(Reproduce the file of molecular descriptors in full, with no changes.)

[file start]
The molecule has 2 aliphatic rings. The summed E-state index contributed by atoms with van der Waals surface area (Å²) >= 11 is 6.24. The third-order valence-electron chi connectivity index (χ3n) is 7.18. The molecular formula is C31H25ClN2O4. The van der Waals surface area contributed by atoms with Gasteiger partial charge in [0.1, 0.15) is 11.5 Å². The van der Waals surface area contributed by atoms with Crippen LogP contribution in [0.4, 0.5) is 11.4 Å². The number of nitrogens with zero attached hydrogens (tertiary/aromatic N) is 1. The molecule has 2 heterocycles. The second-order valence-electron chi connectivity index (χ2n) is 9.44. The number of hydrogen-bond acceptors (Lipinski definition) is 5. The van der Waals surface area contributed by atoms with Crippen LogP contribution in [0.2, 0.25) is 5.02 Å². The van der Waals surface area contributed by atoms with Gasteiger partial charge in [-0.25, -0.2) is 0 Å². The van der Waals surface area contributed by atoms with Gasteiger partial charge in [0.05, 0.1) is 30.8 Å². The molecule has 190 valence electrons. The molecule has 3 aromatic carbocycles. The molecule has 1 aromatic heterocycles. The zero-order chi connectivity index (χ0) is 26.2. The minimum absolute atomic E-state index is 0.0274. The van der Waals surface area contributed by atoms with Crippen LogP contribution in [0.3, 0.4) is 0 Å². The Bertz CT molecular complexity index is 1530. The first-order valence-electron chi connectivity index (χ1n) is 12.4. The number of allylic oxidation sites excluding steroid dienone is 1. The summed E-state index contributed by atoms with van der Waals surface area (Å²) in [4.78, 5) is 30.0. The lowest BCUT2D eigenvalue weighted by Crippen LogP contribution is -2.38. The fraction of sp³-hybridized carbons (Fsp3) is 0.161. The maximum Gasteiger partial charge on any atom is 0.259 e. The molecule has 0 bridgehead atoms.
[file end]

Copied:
The molecule has 2 aliphatic rings. The summed E-state index contributed by atoms with van der Waals surface area (Å²) >= 11 is 6.24. The third-order valence-electron chi connectivity index (χ3n) is 7.18. The molecular formula is C31H25ClN2O4. The van der Waals surface area contributed by atoms with Gasteiger partial charge in [0.1, 0.15) is 11.5 Å². The van der Waals surface area contributed by atoms with Crippen LogP contribution in [0.4, 0.5) is 11.4 Å². The number of nitrogens with zero attached hydrogens (tertiary/aromatic N) is 1. The molecule has 2 heterocycles. The second-order valence-electron chi connectivity index (χ2n) is 9.44. The number of hydrogen-bond acceptors (Lipinski definition) is 5. The van der Waals surface area contributed by atoms with Crippen LogP contribution in [0.2, 0.25) is 5.02 Å². The van der Waals surface area contributed by atoms with Gasteiger partial charge in [-0.25, -0.2) is 0 Å². The van der Waals surface area contributed by atoms with Gasteiger partial charge in [0.05, 0.1) is 30.8 Å². The molecule has 190 valence electrons. The molecule has 3 aromatic carbocycles. The molecule has 1 aromatic heterocycles. The zero-order chi connectivity index (χ0) is 26.2. The minimum absolute atomic E-state index is 0.0274. The van der Waals surface area contributed by atoms with Crippen LogP contribution in [0.3, 0.4) is 0 Å². The Bertz CT molecular complexity index is 1530. The first-order valence-electron chi connectivity index (χ1n) is 12.4. The number of allylic oxidation sites excluding steroid dienone is 1. The summed E-state index contributed by atoms with van der Waals surface area (Å²) in [4.78, 5) is 30.0. The lowest BCUT2D eigenvalue weighted by Crippen LogP contribution is -2.38. The fraction of sp³-hybridized carbons (Fsp3) is 0.161. The maximum Gasteiger partial charge on any atom is 0.259 e. The molecule has 0 bridgehead atoms.